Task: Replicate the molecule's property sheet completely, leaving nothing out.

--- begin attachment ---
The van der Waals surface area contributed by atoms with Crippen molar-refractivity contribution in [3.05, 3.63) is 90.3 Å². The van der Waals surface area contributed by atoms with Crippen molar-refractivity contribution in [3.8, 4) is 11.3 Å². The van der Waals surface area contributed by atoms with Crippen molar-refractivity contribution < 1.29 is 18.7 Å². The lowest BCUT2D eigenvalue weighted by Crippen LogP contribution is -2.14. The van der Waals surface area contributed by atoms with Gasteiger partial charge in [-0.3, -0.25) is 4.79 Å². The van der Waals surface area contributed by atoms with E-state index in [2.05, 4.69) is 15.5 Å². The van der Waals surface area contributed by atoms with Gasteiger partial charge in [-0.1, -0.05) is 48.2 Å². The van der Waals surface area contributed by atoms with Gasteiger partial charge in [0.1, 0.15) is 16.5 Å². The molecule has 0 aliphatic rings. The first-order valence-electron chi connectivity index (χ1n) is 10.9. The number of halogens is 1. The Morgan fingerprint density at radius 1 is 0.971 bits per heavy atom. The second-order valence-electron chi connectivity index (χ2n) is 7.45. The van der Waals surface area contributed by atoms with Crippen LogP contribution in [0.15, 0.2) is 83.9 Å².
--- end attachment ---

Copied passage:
The van der Waals surface area contributed by atoms with Crippen molar-refractivity contribution in [3.05, 3.63) is 90.3 Å². The van der Waals surface area contributed by atoms with Crippen molar-refractivity contribution in [3.8, 4) is 11.3 Å². The van der Waals surface area contributed by atoms with Crippen molar-refractivity contribution < 1.29 is 18.7 Å². The lowest BCUT2D eigenvalue weighted by Crippen LogP contribution is -2.14. The van der Waals surface area contributed by atoms with Gasteiger partial charge in [-0.3, -0.25) is 4.79 Å². The van der Waals surface area contributed by atoms with E-state index in [2.05, 4.69) is 15.5 Å². The van der Waals surface area contributed by atoms with Gasteiger partial charge in [-0.1, -0.05) is 48.2 Å². The van der Waals surface area contributed by atoms with Gasteiger partial charge in [0.1, 0.15) is 16.5 Å². The molecule has 0 aliphatic rings. The first-order valence-electron chi connectivity index (χ1n) is 10.9. The number of halogens is 1. The Morgan fingerprint density at radius 1 is 0.971 bits per heavy atom. The second-order valence-electron chi connectivity index (χ2n) is 7.45. The van der Waals surface area contributed by atoms with Crippen LogP contribution in [0.15, 0.2) is 83.9 Å².